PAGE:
Disaster Recovery Solutions: What You Need to Know

What are the 4 questions you need to ask to ensure that you’re investing in the right disaster recovery solution? Carbonite, a cloud computing service that provides data backup that is simple and affordable, provides the information you need to begin to customize your own disaster recovery plan and avoid data loss.

Irwin Weiss, VP of IT at Carbonite, will be joining Zuora CIO Alvina Antar, along with Eric Johnson, SVP and CIO of DocuSign and other IT leaders in the subscription economy for a panel discussion on “Subscription CIOs Do IT Best” at our upcoming Subscribed conference April 12-13, 2016 in San Francisco.

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Building out a disaster recovery strategy can seem daunting. After all, you’re selecting the method that will allow you to recover all of your business’s important data in the event of a natural disaster, hardware failure, or user error.

Even though it can be difficult, it’s important to keep disaster recovery front of mind. The estimated cost of downtime for a small-to-midsize business (SMB) ranges from an average of $8,220/hour to $25,600/hour, according to new research from Spiceworks and IDC. And the U.S. Small Business Administration reports that anywhere from 40% to 60% of small businesses fail to reopen after a disaster. That’s partially due to data loss.

Now that may sound scary, but don’t worry, we can work through this together. For starters, here are some questions to ask to make sure you invest in the right disaster recovery solution:

    • 1. Bare metal, file level or database?

The first question to ask yourself when evaluating a disaster recovery solution centers on the methods you’ll use to back up data. A bare metal backup will take a snapshot of your entire computer. File level backup is great for restoring files that were accidentally deleted or removed. In general, we recommend using a system that supports a combination of bare metal restore and file level backup so you can use file level to restore single items when they’re lost and then also have that bare metal image in case your whole computer goes down.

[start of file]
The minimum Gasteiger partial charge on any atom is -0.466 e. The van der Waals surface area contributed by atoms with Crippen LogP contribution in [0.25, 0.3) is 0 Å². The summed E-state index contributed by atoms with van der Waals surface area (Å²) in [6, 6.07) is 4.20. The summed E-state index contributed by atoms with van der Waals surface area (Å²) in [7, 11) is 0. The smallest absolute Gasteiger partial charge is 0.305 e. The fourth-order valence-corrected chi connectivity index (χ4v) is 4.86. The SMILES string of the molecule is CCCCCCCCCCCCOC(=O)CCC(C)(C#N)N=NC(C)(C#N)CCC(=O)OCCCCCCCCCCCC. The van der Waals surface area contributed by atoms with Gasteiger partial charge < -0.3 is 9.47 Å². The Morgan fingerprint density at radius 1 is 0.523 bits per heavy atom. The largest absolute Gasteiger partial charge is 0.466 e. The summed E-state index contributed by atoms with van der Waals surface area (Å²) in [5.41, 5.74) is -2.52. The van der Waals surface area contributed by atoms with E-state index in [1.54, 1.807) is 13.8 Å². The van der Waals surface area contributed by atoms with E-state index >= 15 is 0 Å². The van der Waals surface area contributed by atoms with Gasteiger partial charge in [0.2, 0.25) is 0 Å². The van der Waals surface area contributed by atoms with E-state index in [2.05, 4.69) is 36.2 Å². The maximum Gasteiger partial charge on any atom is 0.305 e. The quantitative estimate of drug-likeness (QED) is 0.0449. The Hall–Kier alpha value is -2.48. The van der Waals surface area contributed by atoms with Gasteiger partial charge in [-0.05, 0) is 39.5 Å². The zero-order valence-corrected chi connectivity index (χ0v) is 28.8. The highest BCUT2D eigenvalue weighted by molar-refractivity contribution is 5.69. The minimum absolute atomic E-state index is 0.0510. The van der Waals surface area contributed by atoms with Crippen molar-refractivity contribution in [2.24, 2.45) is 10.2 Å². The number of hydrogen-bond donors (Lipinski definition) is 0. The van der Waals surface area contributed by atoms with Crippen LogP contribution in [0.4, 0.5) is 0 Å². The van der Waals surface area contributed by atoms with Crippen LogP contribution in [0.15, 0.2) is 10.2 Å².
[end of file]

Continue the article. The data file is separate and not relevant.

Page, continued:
• 2. Servers, workstations or both?

What are you looking to back up? If your employees store most of their data on their workstations, you’ll want to include a workstation backup. If your company uses a central server or runs any databases you’ll also want to make sure that you have a server backup. In general, however, most people will see the best results with a combination of both workstation backup for their users and server backup for their databases and file servers

    • 3. Local, cloud or both?

Once you’ve figured out what you need to back up, it’s time to consider where this information should be kept. Backing up locally to a server that is on premises can make for the fastest recovery times. But it’s also important to back up your data to the cloud in case your office falls victim to a disaster such as a fire or flood. Cloud backups can be a little slower than local backups when it comes to restoring your data. But cloud backups provide the ultimate in peace of mind. As an added bonus, with cloud backup you can access your data from anywhere at any time. The best practice is to combine the two approaches into a hybrid solution so you can create a local copy of your important data for quick recovery and also move a copy of that data to the cloud for that extra layer of protection.

    • 4. Bring your own device or use an appliance?

A lot of small business owners struggle with the choice between buying their own hardware and software for backups separately, or using a product that combines hardware and software in one bundle. Both approaches can provide the versatility of a hybrid cloud and local solution. But many IT pros like the convenience of an all-in-one disaster recovery solution such as the new Carbonite Backup Appliance. An added bonus of the Carbonite Backup Appliance is that it’s often managed by the Carbonite Partners who sell them, so the small business doesn’t have to worry about it. There really isn’t a best practice for this so it comes down to personal preference: If you like owning your hardware BYOD is the way to go. If you prefer a more hands-off approach, a backup appliance that is managed by an IT partner will give you a great backup solution along with professional IT help.

by Ryan Harnedy – Ryan is the IT Community Manager for Carbonite. He blogs about technology, IT trends, and best practices for SMB IT pros.

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